Use this URL to cite or link to this record in EThOS: http://ethos.bl.uk/OrderDetails.do?uin=uk.bl.ethos.693896
Title: Lower limb blast injuries from under vehicle explosions
Author: Ramasamy, Arul
Awarding Body: Imperial College London
Current Institution: Imperial College London
Date of Award: 2012
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Abstract:
The signature weapon of the conflicts in Iraq and Afghanistan has been the roadside bomb (anti-vehicle mine, AV) or improvised explosive device (IED). Detonation of the explosive under a vehicle leads to rapid deflection of the vehicle floor, transmitting a very short duration, high amplitude load into the foot and ankle complex in contact with it. To date, there has been no clinical data on the pattern of lower limb injury or clinical outcome following an under-vehicle explosion. Using contemporary battlefield casualty data of UK service personnel injured in Iraq and Afghanistan, 63 casualties (89 injured limbs) were identified with lower leg injuries from explosion. Fifty percent of casualties sustained multi-segmental injuries to the foot and ankle complex and 29% required amputation, with 74% having on-going clinical problems at mean 33 months follow-up. Sub-group analysis showed that casualties standing at the time of explosion had significantly greater injury severity and poorer clinical outcome. In order to investigate the effect of limb orientation on injury severity, both finite element analysis and experimental approach was used. A traumatic injury simulator (Anti-vehicle mine underbelly blast injury simulator, AnUBIS) was developed to recreate the impulse witnessed in explosions within a laboratory setting. Initial experiments with instrumented cadaveric limbs impacted at 8.2-8.6 m/s demonstrated that for the same impulse the standing cadaveric limb sustained significantly severe injuries compared to the seated position. The data presented in this thesis has shown that lower limb injuries from AV mine explosions are associated with a poor clinical outcome. Primary prevention remains key in reducing the injury burden to the combat soldier. The development of realistic traumatic injury simulations allows for better understanding of the underlying injury mechanics, thereby focusing future research in injury mitigation and the development of improved lower limb test surrogates.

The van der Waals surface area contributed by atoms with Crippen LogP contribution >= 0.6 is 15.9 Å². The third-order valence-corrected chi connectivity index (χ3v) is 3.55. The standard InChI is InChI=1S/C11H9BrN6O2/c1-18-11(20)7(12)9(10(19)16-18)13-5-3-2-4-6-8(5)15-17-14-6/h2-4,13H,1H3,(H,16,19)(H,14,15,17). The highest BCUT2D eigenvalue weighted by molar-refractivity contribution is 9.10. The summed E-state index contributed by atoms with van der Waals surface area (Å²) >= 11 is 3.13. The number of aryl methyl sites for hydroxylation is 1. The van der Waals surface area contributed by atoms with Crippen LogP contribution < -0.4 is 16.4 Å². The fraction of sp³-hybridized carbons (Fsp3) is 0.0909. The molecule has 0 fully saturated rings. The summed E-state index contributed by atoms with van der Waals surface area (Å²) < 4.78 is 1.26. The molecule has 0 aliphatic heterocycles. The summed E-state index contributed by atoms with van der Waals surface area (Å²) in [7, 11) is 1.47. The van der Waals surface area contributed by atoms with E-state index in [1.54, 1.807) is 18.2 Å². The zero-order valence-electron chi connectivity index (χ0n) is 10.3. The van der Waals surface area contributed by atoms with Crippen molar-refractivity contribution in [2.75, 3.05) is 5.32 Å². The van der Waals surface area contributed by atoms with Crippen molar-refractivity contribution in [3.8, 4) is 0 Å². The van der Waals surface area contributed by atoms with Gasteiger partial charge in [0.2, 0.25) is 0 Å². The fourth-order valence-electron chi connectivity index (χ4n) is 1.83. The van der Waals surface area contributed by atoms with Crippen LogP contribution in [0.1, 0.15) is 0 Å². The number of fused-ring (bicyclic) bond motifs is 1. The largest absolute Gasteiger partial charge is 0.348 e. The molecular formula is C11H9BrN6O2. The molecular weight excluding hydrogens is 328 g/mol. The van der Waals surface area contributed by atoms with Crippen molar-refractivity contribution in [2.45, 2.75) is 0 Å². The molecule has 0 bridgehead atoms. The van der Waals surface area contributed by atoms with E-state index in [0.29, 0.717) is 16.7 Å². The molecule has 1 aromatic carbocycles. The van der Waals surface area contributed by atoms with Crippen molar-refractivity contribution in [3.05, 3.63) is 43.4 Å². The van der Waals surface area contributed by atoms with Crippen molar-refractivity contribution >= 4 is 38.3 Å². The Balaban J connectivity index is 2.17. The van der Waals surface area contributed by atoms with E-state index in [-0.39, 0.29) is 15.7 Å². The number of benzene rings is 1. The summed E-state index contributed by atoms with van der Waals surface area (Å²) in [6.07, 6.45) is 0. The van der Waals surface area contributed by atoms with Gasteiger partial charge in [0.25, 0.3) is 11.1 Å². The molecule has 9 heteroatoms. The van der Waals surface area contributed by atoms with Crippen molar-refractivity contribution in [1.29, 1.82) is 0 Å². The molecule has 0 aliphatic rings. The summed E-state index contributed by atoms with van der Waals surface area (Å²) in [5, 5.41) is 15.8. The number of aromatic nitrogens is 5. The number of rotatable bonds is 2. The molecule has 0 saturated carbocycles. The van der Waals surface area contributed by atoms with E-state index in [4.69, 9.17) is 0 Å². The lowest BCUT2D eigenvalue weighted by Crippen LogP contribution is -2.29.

Supervisor: Bull, Anthony ; Hill, Adam ; Clasper, Jonathan Sponsor: Defence Science and Technology Laboratory
Qualification Name: Thesis (Ph.D.) Qualification Level: Doctoral
EThOS ID: uk.bl.ethos.693896  DOI: Not available
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